The show must go on for Bluffton’s ‘Messiah’
For the Bluffton University music department, one of the major goals heading into the 2020-21 academic year was to provide students as well as the larger campus community with opportunities to both perform and enjoy live music. That goal included the university’s biggest concert of the year, Handel’s “Messiah.”
“We were brainstorming ways to do all of our concerts this year, and I realized that this was a significant year for us,” said Dr. Crystal Sellers Battle, music department chair. “So the question became, how do we honor this tradition while still being mindful of how COVID-19 is impacting live performances everywhere? That’s when the retrospective was born.”
Instead of recording a traditional concert to be viewed through streaming services, the music department is teaming up with Chad Stearns ’00 and Cody Ridenour ’08, co-owners of Modo Media, a Lima, Ohio, based video and design agency, to develop a mini-documentary. Stearns and Ridenour both participated in “Messiah” as students.
“I think anybody who was in the music department probably has a memory or story about ‘Messiah,’” said Ridenour. “We’re going to make sure those stories get told and are preserved forever.”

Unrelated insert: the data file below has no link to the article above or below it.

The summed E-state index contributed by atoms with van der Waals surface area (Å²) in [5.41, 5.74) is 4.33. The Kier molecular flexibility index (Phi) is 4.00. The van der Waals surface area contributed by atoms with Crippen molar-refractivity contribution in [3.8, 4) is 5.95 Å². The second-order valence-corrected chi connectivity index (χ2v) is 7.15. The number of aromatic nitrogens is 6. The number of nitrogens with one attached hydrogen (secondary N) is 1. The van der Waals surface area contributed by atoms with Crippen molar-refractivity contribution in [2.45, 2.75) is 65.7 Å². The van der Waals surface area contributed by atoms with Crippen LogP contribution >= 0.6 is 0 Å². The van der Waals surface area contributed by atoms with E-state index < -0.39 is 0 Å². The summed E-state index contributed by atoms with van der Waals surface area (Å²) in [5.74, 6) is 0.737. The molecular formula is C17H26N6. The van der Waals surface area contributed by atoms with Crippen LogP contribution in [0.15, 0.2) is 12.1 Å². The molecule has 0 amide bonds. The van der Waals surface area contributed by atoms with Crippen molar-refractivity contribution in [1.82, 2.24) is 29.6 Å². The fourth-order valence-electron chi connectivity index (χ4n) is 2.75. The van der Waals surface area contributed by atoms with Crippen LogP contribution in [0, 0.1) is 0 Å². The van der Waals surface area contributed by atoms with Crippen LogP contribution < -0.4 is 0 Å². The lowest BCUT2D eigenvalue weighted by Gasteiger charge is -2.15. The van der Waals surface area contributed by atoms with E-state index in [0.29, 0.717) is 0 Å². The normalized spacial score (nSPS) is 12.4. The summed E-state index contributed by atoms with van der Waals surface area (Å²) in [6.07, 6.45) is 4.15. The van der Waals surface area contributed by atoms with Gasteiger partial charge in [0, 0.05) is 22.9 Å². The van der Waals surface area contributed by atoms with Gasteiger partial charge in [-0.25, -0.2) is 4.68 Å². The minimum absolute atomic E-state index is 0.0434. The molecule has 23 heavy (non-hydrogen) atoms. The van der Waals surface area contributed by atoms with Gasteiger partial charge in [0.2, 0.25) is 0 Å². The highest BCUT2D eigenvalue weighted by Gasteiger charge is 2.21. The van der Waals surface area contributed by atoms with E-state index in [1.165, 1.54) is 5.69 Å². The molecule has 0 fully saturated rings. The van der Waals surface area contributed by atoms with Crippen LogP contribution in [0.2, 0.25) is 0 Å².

The video will include reflections from past conductors including Dr. Steve Jacoby and Dr. Mark Suderman; archival footage, photographs and recordings; and a socially-distanced performance of select portions of the oratoria featuring current students, soloists and a string quartet.
“I love that we are working with the music faculty to pivot and come up with a different way to celebrate the 125th performance of ‘Messiah,’” said Stearns. “We’re truly honored that we were asked to be part of this. It’s good to be back at Bluffton.”
Community members, who are typically invited to sing in the chorus, will not be taking part to reduce the risk of COVID-19 transmission. Students will be performing from the seating area of Yoder Recital Hall rather than the stage due to space restrictions.
While so much has changed this year, Sellers Battle is excited to keep this tradition moving forward and to share the final version.
“Because they were music majors, I know that they understand the special care that is needed to create something that celebrates the music as well as the tradition,” said Sellers Battle.
Bluffton’s 125th performance of “Messiah” will be streamed at 4 p.m. on Sunday, Dec. 20, at www.bluffton.edu/mus.